Before cooking dinner, chill good tasting apples. The best choices are either Fuji or the seasonal Honey Crisp. Just prior to serving them, wash, core and slice unpeeled apples, fanning the slices on dessert plates.
Top the apples with crunchy peanut butter. It's important to make sure that this is a peanut butter with just one ingredient on the label: peanuts. If you don't have high blood pressure, it's okay to spread peanut butter made with salt. Too often store brands are filed with unhealthy trans fats. Avoid hydrogenated fat because it both lowers the good HDL cholesterol and increases the bad LDL .
As a final touch, sprinkle the raisins over the peanut butter. The contrast in textures, sweetness and temperature makes this deceptively simple dessert a real treat.
Although more than a third of the calories come from fats, these are plant fats, mostly monounsaturated, shown to have hand in lowering LDL cholesterol. Peanut butter also contains polyunsaturated fats, which help raise HDL cholesterol. Peanuts also have iron, zinc, magnesium and are some of the few food sources of vitamin D.
Rich in fiber like raisins, the apples lower cholesterol with pectin, a complex carbohydrate and soluble fiber that can also help with digestion. Apples also have polyphenols, plant compounds that complement the action of the pectin and can help prevent spikes in blood sugar. Don't peel the fruit. The skin is rich in fiber and very nutritious.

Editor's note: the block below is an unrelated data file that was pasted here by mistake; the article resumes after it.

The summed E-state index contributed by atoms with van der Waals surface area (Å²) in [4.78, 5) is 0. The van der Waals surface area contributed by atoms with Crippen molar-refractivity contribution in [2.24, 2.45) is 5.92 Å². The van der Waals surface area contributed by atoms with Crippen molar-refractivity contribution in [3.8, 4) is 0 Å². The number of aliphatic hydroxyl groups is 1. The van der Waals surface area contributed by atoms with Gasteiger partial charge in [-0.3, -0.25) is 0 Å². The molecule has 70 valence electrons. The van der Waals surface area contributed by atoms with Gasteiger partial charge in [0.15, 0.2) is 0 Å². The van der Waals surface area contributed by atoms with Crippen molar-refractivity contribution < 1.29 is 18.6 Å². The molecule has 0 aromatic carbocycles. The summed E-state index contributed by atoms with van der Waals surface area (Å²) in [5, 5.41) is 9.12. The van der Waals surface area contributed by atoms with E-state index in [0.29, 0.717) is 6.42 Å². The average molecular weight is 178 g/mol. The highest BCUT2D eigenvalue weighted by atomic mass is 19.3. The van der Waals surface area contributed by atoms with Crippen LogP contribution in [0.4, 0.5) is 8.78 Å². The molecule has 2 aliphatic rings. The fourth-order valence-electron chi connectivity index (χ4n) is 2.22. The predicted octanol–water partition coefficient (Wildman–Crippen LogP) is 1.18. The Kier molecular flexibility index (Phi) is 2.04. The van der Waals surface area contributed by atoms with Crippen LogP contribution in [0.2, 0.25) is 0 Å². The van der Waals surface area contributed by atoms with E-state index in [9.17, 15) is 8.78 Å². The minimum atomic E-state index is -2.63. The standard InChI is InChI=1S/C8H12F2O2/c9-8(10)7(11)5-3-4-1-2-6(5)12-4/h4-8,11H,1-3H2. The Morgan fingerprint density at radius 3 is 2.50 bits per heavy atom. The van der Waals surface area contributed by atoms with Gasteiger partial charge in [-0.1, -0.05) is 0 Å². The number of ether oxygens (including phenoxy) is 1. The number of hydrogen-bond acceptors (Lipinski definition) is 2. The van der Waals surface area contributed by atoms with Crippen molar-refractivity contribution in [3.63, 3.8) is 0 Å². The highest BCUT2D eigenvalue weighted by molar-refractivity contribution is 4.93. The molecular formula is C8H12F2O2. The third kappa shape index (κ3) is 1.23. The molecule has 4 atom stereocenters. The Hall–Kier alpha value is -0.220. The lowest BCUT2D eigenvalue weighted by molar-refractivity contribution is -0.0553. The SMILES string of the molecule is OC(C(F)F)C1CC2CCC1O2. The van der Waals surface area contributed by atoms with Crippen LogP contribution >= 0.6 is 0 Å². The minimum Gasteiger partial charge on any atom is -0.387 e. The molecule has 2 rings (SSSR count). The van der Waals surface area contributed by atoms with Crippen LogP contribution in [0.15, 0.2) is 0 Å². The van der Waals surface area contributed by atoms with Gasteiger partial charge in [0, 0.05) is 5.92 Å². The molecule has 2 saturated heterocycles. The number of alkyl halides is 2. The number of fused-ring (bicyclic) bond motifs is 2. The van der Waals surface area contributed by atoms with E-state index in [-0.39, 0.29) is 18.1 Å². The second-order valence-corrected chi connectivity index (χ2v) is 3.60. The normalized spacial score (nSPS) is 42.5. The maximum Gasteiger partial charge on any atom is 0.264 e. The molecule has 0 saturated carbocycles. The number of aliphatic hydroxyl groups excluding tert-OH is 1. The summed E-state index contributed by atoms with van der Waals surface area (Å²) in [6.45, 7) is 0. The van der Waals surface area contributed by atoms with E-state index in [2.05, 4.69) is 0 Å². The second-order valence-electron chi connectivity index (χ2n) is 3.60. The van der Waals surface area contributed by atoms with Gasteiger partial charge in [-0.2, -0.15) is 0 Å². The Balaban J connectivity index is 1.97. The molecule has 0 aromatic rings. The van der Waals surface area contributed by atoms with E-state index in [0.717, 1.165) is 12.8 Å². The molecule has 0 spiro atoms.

Since raisins are dried grapes, you get all their health benefits in a concentrated package. They are high in fructose and glucose, making them the sweetest part of the dessert and a good source for quick energy. Since they partially reconstitute in the stomach, they can ease digestion. Raisins also contain oleanolic acid, which protects against tooth decay. They're a good source for calcium, essential for bone strength. Finally, these dried grapes also have polyphenols including resveratrol, the much touted anti-aging molecule found in wine although tests have shown that in raisins resveratrol levels varied widely, making red wine a more dependable source.
Easy to make, tasty, healthy, and inexpensive; what's not to like about Carolisa's Cholesterol Busting Crunch?
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To see how one baby boomer is applying anti-aging precepts to his own life, go to Anti Aging Diary.com. To embrace anti-aging you need to make a mental as well as physical journey. It's not always easy, but well worth the effort. Remember to watch our anti-aging documentary, “Reverse Aging Now.
Reverse Aging News c. 2012 Checkmate Pictures - Paul M. J. Suchecki, Editor